I have to thank Michael Chislett, writer of Machenesque strange stories and Clark Ashton Smith aficionado, (and, as I understand it, occasional wanderer through the haunted terrains of New Cross) who, a few years ago, pointed me in the direction of the subject of today’s post.
In a letter from Smith to Lovecraft from sometime between February and March 1934, Smith reveals that Lovecraft was aware of the work of occult artist Austin Osman Spare. For those unfamiliar with Spare, he inhabits a key position in the Lovecraftian 'Nightside’ occultism of Kenneth Grant (who in turn has played a central role in popularising occult interpretations of Lovecraft’s work). Apparently Grant also introduced Spare to Lovecraft’s writings, supposedly leading Spare to produce a couple of paintings inspired by Lovecraft (detailed in Kenneth and Steffi Grant’s Zos Speaks!, in which reproductions of said paintings appear).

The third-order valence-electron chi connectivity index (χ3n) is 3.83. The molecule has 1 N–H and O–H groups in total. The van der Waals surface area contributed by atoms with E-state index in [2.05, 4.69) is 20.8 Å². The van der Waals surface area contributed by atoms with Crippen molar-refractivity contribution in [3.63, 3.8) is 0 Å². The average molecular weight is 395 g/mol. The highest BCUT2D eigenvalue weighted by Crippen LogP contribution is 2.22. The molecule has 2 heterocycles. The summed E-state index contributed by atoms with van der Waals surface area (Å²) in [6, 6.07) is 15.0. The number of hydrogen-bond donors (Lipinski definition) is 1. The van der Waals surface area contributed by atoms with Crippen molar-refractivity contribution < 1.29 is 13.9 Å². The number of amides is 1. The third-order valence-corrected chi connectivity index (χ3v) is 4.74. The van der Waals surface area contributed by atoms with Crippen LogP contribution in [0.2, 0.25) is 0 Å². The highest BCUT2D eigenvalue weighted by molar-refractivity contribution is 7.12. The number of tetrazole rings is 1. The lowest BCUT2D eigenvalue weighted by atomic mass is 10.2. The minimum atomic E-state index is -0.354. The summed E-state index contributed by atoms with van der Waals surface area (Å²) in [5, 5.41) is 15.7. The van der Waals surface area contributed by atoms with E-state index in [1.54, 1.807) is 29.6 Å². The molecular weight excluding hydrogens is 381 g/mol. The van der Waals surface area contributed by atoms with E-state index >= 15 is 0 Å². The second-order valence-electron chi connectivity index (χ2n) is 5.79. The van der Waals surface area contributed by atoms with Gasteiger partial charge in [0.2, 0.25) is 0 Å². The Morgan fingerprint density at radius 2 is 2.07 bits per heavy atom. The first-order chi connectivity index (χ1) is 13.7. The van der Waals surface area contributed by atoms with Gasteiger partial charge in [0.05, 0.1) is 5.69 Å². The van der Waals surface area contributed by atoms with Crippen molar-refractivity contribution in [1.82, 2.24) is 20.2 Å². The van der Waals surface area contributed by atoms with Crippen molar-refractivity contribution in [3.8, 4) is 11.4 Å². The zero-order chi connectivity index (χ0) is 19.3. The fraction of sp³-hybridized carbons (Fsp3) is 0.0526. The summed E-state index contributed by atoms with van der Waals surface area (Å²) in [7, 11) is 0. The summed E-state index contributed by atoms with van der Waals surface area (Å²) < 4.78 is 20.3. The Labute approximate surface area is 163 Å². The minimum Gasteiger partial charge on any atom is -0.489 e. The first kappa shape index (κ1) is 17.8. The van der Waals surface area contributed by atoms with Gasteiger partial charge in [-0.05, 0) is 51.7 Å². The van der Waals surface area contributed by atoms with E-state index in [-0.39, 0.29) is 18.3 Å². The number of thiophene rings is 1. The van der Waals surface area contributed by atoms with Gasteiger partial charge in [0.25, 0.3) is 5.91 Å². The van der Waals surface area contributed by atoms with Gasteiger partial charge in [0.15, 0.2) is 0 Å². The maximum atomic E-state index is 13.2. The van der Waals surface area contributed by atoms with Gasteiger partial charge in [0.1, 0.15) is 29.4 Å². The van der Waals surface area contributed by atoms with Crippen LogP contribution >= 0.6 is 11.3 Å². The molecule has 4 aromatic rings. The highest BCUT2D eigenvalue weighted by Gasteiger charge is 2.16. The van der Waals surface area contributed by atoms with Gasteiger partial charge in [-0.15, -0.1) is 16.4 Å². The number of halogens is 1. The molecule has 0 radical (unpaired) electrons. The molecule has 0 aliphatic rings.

The following quotation from the letter in question indicates that Lovecraft’s knowledge of Spare came from a magazine or newspaper article:
'Your mixed assortment of clippings went back with the books. Among these, I was especially
taken with the drawings of the London artist, Spare. The man certainly must have had a vision of
paganry and demonry! His drawings remind me of Machen’s “The Great God Pan.” He’d
certainly be an ideal illustrator for that story, and also for “The White People.” There is grand
literary material in those ruins.’
So it appears that the clipping Lovecraft sent Smith contained samples of Spare’s work; if the statement regarding ‘ruins’ also pertains to this, it offers a tantalising hint as to the identity of the image or images in question. An intriguing little literary and artistic mystery, I'm sure you’ll agree. A cursory review of missives from the same period in the other volumes of Lovecraft’s letters I possess seem not to include any other mention of Spare. In any case, the above quotation can be found on page 254 of The Selected Letters of Clark Ashton Smith which, of course, is today’s Lovecraftian Thing A Day. You’re welcome.